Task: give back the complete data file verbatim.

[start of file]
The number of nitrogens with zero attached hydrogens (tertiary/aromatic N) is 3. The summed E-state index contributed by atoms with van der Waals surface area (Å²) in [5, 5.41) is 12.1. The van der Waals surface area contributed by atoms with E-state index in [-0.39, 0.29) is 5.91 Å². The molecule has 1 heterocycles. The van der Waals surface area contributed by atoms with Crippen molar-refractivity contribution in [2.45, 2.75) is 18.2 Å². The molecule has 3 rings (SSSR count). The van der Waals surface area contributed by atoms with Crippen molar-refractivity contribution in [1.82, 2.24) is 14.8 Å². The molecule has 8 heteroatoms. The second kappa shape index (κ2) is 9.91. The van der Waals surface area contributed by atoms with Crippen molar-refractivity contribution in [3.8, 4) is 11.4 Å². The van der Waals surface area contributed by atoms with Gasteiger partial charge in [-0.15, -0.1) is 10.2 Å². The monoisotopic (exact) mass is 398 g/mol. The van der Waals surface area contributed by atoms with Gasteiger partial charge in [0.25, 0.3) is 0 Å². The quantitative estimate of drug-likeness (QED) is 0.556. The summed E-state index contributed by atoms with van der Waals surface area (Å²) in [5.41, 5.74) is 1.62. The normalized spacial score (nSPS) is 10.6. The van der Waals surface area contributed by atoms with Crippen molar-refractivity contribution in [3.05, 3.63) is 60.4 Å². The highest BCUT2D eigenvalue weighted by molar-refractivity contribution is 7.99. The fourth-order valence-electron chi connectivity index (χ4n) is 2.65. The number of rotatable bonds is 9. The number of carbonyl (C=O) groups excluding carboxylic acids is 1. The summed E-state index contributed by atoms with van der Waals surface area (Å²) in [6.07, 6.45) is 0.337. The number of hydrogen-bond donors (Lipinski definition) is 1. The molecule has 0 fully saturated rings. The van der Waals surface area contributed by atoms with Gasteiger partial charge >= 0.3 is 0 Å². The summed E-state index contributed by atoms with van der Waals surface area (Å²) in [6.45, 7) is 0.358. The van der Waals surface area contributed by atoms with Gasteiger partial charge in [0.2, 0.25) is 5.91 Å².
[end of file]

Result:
The number of nitrogens with zero attached hydrogens (tertiary/aromatic N) is 3. The summed E-state index contributed by atoms with van der Waals surface area (Å²) in [5, 5.41) is 12.1. The van der Waals surface area contributed by atoms with E-state index in [-0.39, 0.29) is 5.91 Å². The molecule has 1 heterocycles. The van der Waals surface area contributed by atoms with Crippen molar-refractivity contribution in [2.45, 2.75) is 18.2 Å². The molecule has 3 rings (SSSR count). The van der Waals surface area contributed by atoms with Crippen molar-refractivity contribution in [1.82, 2.24) is 14.8 Å². The molecule has 8 heteroatoms. The second kappa shape index (κ2) is 9.91. The van der Waals surface area contributed by atoms with Crippen molar-refractivity contribution in [3.8, 4) is 11.4 Å². The van der Waals surface area contributed by atoms with Gasteiger partial charge in [-0.15, -0.1) is 10.2 Å². The monoisotopic (exact) mass is 398 g/mol. The van der Waals surface area contributed by atoms with Gasteiger partial charge in [0.25, 0.3) is 0 Å². The quantitative estimate of drug-likeness (QED) is 0.556. The summed E-state index contributed by atoms with van der Waals surface area (Å²) in [5.41, 5.74) is 1.62. The normalized spacial score (nSPS) is 10.6. The van der Waals surface area contributed by atoms with Crippen molar-refractivity contribution in [3.05, 3.63) is 60.4 Å². The highest BCUT2D eigenvalue weighted by molar-refractivity contribution is 7.99. The fourth-order valence-electron chi connectivity index (χ4n) is 2.65. The number of rotatable bonds is 9. The number of carbonyl (C=O) groups excluding carboxylic acids is 1. The summed E-state index contributed by atoms with van der Waals surface area (Å²) in [6.07, 6.45) is 0.337. The number of hydrogen-bond donors (Lipinski definition) is 1. The molecule has 0 fully saturated rings. The van der Waals surface area contributed by atoms with Gasteiger partial charge >= 0.3 is 0 Å². The summed E-state index contributed by atoms with van der Waals surface area (Å²) in [6.45, 7) is 0.358. The van der Waals surface area contributed by atoms with Gasteiger partial charge in [0.2, 0.25) is 5.91 Å².